The Government will support the changes needed to adapt prisons to accommodate the needs of employers, including through better links with businesses in surrounding areas. We are also designing smarter prisons such as HMP Five Wells in Wellingborough and Glen Parva in Leicestershire, which the Deputy Prime Minister recently visited with my hon. Friend Alberto Costa to mark the last major phase of construction at the site. These new prisons are being built with large-scale workshops so that offenders can get straight to work in those locations.
Fifthly, we will ensure that prisoners have the support they need to plan properly for a successful release from custody, because it can be a disruptive and potentially precarious moment for many offenders. Our new resettlement passports will help to prepare offenders before release by bringing together everything they need to settle back into the community, such as a CV, identification and a bank account, and start looking for work straightaway. Health and home matter, too; programmes for drug rehabilitation, skills and work will be more closely linked to the support services available in the community when offenders are released, and the new community accommodation service will help to tackle the challenge of homelessness, which disrupts an offender settling back into society and increases the risk that they will resort to crime.
Sixthly, we will make much greater use of smart technology to support reform and rehabilitation. Digital technology will enable inmates to access education and training courses online, as well as addiction recovery and healthcare services.
Finally, we will deliver this ambitious strategy with the hard work, determination, ingenuity and dedication of the brilliant staff who work in our prisons every day to keep us safe. We will recruit up to 5,000 more prison officers across public and private prisons as part of our expansion plans. We will upskill our existing staff throughout the estate so that they are better equipped than ever with the skills required to be a prison officer in the 21st century.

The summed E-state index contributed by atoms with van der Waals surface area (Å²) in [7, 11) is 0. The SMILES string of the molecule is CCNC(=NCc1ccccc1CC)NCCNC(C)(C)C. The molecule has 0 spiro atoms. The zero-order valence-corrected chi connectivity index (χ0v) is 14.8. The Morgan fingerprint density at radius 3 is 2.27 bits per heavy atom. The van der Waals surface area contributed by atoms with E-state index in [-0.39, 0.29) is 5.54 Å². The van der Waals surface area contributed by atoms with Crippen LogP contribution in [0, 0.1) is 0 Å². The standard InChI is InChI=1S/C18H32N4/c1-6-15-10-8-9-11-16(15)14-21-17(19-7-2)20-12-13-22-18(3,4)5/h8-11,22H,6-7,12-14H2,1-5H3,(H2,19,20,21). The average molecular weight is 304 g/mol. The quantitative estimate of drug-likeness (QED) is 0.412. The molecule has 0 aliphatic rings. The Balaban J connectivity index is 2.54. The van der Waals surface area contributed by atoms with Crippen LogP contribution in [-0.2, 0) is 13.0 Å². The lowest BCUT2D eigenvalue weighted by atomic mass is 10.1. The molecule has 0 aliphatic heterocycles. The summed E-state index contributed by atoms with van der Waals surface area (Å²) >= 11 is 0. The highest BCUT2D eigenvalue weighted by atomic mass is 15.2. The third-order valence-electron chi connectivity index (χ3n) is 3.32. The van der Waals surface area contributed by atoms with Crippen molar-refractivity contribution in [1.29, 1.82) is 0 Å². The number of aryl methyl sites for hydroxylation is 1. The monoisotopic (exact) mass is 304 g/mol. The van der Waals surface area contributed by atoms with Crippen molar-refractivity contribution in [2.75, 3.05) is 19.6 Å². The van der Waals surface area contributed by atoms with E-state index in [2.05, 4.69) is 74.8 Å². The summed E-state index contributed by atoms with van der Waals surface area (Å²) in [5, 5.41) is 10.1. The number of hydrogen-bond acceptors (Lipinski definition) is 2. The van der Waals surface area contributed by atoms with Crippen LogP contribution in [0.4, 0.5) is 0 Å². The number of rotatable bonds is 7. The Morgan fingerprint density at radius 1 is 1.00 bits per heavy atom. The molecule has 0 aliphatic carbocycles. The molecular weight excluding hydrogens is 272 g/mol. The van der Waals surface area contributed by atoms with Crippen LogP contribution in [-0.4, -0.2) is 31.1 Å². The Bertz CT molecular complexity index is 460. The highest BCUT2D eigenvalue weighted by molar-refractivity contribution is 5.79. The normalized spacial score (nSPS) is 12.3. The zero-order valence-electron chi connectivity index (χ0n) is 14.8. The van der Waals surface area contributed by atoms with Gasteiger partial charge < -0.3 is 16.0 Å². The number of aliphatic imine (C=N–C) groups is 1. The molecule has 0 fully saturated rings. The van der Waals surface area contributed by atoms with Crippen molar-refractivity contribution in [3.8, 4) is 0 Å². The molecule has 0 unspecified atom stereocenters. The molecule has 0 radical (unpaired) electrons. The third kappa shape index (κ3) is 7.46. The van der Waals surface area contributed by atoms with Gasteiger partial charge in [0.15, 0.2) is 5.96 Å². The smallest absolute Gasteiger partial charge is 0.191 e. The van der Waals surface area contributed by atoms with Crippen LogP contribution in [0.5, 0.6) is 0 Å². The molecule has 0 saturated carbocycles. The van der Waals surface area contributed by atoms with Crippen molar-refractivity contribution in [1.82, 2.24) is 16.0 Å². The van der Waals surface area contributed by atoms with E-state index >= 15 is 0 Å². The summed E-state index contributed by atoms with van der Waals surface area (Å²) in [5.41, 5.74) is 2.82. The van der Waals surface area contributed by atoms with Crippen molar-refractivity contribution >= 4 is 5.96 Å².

Prison leadership will be critical, too. We have some truly exceptional governors working across the estate today. We will empower those trailblazing governors who deliver the best results by giving them more autonomy over how their prisons are run to meet the strategic vision set out in the White Paper. We will also set out key performance indicators and league tables, and evaluate performance so that we can spread the very best innovative practice right across the estate.
The Government put public protection at the heart of everything we do. We are recruiting more police officers, we are putting serious offenders behind bars for longer, and now we are building state-of-the-art prisons, bolstered with a regime that will drive down re-offending by making sure that every day that an offender spends behind bars involves purposeful reform and rehabilitation to help them to go straight, turn their life around and a make a positive contribution to society. That is how this Government are cutting crime and making our communities safer as we build back better, stronger and fairer after the pandemic. I commend this statement to the House.
I thank the Minister for advance sight of her statement.
We all want to see safer prisons that rehabilitate and reduce reoffending, so investment in providing purposeful activity and preventing drugs from getting into our prisons is welcome, yet the Government have a broken track record on prisons. In 2016, they promised 10,000 new prison places by 2020, but they managed to build only 206 in that time. They simply cannot be trusted on prisons.
Many of the measures announced today treat the symptoms of our broken prison system but do not tackle the root causes of the problem. Drug use in prisons is not a new problem, and it has soared by a shocking 500% over the past decade, so why has it taken so long for the Government to take action? The announcement of airport-style security in prisons is not a new policy—the Government announced it in 2019, in 2018 and in 2017, and it was even a commitment in their 2015 manifesto—yet it has still not happened. Why should we have any confidence that it will happen now?